Depression In Menopause

Studies show that women are up to 4 times more likely to suffer from depression when they go through the menopause; depression is not simply feeling down; it is a mental health disorder, which is characterised by prolonged episodes of low mood and additional symptoms, including feeling helpless, worthless, anxious and sad. If you feel very low for more than 2 weeks, it's advisable to see your GP.

Symptoms of depression

In addition to the mental signs of depression mentioned above, there are often also physical symptoms, which may include:

  • weight changes and changes in appetite
  • loss of libido (sex drive)
  • disturbed sleep
  • increased susceptibility to illness

Why is menopause linked to an increased risk of depression?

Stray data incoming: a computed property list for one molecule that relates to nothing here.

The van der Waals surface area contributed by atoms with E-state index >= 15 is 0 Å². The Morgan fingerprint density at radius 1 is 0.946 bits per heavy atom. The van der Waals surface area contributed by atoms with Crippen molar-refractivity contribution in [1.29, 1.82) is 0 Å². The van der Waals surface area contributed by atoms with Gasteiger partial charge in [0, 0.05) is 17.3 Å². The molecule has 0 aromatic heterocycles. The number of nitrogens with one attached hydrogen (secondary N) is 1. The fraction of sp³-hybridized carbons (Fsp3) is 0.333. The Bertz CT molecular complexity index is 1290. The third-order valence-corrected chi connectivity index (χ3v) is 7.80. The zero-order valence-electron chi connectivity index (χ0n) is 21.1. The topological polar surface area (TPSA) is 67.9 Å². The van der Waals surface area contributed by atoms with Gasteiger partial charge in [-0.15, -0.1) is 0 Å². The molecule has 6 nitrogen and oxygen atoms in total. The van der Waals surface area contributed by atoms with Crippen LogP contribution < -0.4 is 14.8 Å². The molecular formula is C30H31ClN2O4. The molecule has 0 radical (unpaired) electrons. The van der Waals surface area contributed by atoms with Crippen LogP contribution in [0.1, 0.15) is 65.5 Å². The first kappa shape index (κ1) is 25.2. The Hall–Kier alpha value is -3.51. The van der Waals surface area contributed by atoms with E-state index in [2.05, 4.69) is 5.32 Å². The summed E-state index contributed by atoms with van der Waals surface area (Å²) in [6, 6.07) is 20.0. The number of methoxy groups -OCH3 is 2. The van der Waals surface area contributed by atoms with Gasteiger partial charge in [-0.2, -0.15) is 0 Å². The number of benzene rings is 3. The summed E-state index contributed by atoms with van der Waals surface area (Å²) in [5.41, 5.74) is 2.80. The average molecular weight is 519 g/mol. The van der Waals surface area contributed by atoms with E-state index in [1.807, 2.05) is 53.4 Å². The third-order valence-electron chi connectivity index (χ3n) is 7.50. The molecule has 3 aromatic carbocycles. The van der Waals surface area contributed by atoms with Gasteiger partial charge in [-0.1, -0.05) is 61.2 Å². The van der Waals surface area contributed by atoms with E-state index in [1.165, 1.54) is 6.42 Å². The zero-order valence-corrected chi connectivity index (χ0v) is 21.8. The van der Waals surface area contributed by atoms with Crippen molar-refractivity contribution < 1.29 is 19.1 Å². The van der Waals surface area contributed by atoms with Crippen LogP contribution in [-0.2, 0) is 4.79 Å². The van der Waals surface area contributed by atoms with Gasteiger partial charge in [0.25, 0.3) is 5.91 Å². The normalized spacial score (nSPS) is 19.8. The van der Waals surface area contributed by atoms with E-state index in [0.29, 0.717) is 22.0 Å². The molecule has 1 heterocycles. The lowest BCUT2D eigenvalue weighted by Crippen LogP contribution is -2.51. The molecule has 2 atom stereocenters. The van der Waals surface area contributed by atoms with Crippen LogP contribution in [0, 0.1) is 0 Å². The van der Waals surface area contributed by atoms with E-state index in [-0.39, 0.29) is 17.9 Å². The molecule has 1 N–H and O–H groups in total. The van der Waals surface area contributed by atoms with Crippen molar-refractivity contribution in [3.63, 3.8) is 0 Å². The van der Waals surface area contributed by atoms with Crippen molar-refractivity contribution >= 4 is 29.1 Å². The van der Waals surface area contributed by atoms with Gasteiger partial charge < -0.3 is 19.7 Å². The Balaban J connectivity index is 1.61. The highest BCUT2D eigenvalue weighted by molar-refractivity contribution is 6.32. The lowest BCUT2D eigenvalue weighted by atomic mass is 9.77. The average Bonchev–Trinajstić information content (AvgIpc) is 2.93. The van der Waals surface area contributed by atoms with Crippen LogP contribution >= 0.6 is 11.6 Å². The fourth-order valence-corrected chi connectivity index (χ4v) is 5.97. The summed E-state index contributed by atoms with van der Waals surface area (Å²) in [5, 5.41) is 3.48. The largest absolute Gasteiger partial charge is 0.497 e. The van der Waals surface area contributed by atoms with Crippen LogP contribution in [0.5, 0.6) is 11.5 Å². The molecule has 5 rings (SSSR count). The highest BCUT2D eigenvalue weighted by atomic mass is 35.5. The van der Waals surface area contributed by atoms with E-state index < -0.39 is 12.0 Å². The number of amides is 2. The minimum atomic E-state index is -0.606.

The hormonal changes that take place during periomenopause and as you reach menopause can increase the risk of depression. Menopause can also be a very tough time for some women, as they struggle to deal with symptoms and they come to terms with a clear sign of ageing and the reality of reaching an important stage of life. At this time, it is also common for many women to be going through additional struggles or difficulties, such as caring for ill or ageing parents, saying goodbye to children who are moving out or going off to university or travelling abroad.

Treating depression

Sometimes, self-help techniques, such as exercising and talking to friends or relatives can help, but often, other treatments are required, especially in cases of severe depression. Treatment methods may include medication and therapies, such as counselling and cognitive behavioural therapy. If symptoms of menopause are contributing to depression, hormone replacement therapy (HRT) may be recommended.


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